Commercial galleries USA

Shifting interests in art market blamed for closure of veteran LA gallery

After 40 years in the business, the respected Los Angeles dealer Margo Leavin is shutting up shop

The decline of the traditional gallery model has claimed another victim, with Los Angeles dealer Margo Leavin announcing that she will be closing her gallery at the end of September after more than 40 years in the art business. The internationally respected gallery, which opened in 1970, represented artists such as John Baldessari, William Leavitt, Claes Oldenburg and Lynda Benglis.

Speaking to the Los Angeles Times, Leavin and her business partner Wendy Brandow attributed the decision to shut down to shifting attitudes in the art market. “People are approaching art differently today. They’re not seeking out the thoughtful, complete statement that artists make when they create gallery exhibitions,” Brandow says. “The exhibitions have been such an important part of what we do, and they are no longer valued as much by the public.” Leavin also blamed the growing importance of art fairs: “It’s not the way we like to do business. To produce works for an art fair is just not what our artists do.”

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Comments

4 Sep 12
21:26 CET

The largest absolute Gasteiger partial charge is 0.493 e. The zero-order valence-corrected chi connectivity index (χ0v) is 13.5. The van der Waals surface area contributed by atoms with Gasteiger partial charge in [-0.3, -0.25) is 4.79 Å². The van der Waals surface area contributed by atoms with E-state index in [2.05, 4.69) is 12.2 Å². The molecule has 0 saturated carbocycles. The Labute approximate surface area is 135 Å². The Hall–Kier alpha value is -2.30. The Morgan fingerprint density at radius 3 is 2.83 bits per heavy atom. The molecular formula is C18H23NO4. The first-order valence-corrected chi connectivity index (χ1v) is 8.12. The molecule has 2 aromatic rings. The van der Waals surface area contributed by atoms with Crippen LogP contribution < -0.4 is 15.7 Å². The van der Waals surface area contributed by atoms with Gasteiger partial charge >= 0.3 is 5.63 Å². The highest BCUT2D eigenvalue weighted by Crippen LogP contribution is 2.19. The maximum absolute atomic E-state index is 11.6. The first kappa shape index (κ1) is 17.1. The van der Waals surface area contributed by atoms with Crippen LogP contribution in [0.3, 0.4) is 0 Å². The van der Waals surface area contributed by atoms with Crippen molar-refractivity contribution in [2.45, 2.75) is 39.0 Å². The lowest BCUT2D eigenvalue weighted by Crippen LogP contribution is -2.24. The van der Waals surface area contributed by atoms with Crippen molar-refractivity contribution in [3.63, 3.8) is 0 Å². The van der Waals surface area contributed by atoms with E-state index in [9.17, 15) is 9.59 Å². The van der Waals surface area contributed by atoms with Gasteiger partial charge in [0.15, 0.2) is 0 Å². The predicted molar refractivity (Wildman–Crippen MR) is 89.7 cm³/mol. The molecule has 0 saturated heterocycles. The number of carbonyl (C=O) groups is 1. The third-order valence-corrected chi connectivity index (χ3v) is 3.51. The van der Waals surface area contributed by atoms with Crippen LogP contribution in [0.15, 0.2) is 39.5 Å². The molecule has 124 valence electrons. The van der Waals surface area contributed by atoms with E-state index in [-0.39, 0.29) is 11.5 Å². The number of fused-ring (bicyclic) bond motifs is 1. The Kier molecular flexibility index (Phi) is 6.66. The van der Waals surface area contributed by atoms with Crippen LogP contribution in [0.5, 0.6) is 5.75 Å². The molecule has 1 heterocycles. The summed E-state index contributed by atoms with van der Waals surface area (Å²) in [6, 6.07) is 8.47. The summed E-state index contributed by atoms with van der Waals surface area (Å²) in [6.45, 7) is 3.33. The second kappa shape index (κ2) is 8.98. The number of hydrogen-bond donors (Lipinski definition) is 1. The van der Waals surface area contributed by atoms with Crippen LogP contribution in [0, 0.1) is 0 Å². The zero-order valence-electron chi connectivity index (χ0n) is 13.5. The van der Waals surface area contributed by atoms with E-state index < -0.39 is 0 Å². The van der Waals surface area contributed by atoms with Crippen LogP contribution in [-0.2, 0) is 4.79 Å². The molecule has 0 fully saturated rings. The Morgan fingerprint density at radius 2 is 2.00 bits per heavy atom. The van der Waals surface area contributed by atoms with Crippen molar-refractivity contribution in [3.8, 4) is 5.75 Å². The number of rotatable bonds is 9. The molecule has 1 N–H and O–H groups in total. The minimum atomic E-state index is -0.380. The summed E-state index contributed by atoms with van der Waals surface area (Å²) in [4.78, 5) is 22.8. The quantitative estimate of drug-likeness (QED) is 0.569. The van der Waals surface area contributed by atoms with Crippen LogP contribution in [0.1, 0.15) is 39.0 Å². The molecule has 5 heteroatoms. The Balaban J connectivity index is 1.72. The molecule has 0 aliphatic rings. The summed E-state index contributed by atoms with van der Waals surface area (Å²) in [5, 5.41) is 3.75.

JON R WHITE, MILWAUKEE

Possibly due to having her closing statement at the end of the item magnifies my reaction, but Ms. Leavin (immediately following an excuse by Ms. Brandow) comes across as haughty and a bit "better read" than us in her support of her non-selling artists.

30 Aug 12
14:57 CET

WINNIE SZE, LONDON / CAPE TOWN

To the person who said "unable to understand exact reason", I think the gallery is saying that they make exhibitions for their artists at the gallery and the costs are high. Yet, fewer people are buying during the exhibitions from the galleries today. The reduced sales and remaining high costs is not a sustainable model, even for such a respected gallery with such respected artists. One may ask why can't a gallery show "thoughtful, complete statements " by 1 artist at art fairs? One reason is the cost of participating at art fairs on top of normal gallery running costs. Most galleries show more than 1 or few artists and it is almost impossible to show more than 1 or few works by each. Hope that helps.

17 Aug 12
18:59 CET

JESS WILSWORTH, SOMERSET WEST CAPE TOWN 7129

As a traditionalist and now 90 and still loving and working at my art try to convert but find I am still and so are my buyers and admirers loving my work. My heart goes out to you - in some ways traditionalism is on the way back. Good luck in whatever else you do.

17 Aug 12
19:1 CET

MAL, PHILADELPHIA

If artists & agents/galleries gathered support for reinstating the income tax write off -(difference between purchase & resale $ rec'd) for the art purchased by corporations/offices WE WOULD HAVE FOOD IN LIVING ARTISTS' MOUTHS!

16 Aug 12
21:7 CET

ROY PRINZ, SANTA BARBARA

The world has been in a growth phase transitioning the expression of immediacy of the consumer. Styles and trends are exploding so fast that the benefit of perspective has yet to be realized. Thus behavior that at one time may have been identified as traditional is being challenged. The subjectivity of art, its value and the impact that it has on the human psyche is fracturing.

16 Aug 12
17:2 CET

RICKEY JONES, VAIL

Thanks for the information but I am unable to understand the exact reason

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